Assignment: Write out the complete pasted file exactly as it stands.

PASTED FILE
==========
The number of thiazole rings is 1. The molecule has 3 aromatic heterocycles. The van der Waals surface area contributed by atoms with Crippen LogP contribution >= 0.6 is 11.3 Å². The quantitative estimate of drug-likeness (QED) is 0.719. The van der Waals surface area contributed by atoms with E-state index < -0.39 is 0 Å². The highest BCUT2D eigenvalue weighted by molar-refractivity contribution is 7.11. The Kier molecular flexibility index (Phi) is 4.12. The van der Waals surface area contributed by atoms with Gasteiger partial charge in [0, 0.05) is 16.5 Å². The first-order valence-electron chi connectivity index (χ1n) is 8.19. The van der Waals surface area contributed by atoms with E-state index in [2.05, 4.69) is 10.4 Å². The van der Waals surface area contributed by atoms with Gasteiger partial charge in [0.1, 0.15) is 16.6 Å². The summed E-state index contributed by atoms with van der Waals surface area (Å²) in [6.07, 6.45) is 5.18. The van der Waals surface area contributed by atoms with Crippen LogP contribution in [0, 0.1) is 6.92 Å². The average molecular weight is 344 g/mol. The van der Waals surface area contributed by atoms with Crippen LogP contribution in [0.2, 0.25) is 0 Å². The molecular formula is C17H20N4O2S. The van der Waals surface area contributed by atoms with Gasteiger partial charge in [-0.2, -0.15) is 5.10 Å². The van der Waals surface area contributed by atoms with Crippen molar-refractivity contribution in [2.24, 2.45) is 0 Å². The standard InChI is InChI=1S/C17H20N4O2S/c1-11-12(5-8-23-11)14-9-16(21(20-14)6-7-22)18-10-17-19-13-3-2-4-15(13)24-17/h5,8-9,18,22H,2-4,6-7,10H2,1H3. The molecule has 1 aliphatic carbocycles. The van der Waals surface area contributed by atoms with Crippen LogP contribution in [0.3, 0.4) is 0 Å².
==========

The number of thiazole rings is 1. The molecule has 3 aromatic heterocycles. The van der Waals surface area contributed by atoms with Crippen LogP contribution >= 0.6 is 11.3 Å². The quantitative estimate of drug-likeness (QED) is 0.719. The van der Waals surface area contributed by atoms with E-state index < -0.39 is 0 Å². The highest BCUT2D eigenvalue weighted by molar-refractivity contribution is 7.11. The Kier molecular flexibility index (Phi) is 4.12. The van der Waals surface area contributed by atoms with Gasteiger partial charge in [0, 0.05) is 16.5 Å². The first-order valence-electron chi connectivity index (χ1n) is 8.19. The van der Waals surface area contributed by atoms with E-state index in [2.05, 4.69) is 10.4 Å². The van der Waals surface area contributed by atoms with Gasteiger partial charge in [0.1, 0.15) is 16.6 Å². The summed E-state index contributed by atoms with van der Waals surface area (Å²) in [6.07, 6.45) is 5.18. The van der Waals surface area contributed by atoms with Crippen LogP contribution in [0, 0.1) is 6.92 Å². The average molecular weight is 344 g/mol. The van der Waals surface area contributed by atoms with Crippen LogP contribution in [0.2, 0.25) is 0 Å². The molecular formula is C17H20N4O2S. The van der Waals surface area contributed by atoms with Gasteiger partial charge in [-0.2, -0.15) is 5.10 Å². The van der Waals surface area contributed by atoms with Crippen molar-refractivity contribution in [2.24, 2.45) is 0 Å². The standard InChI is InChI=1S/C17H20N4O2S/c1-11-12(5-8-23-11)14-9-16(21(20-14)6-7-22)18-10-17-19-13-3-2-4-15(13)24-17/h5,8-9,18,22H,2-4,6-7,10H2,1H3. The molecule has 1 aliphatic carbocycles. The van der Waals surface area contributed by atoms with Crippen LogP contribution in [0.3, 0.4) is 0 Å².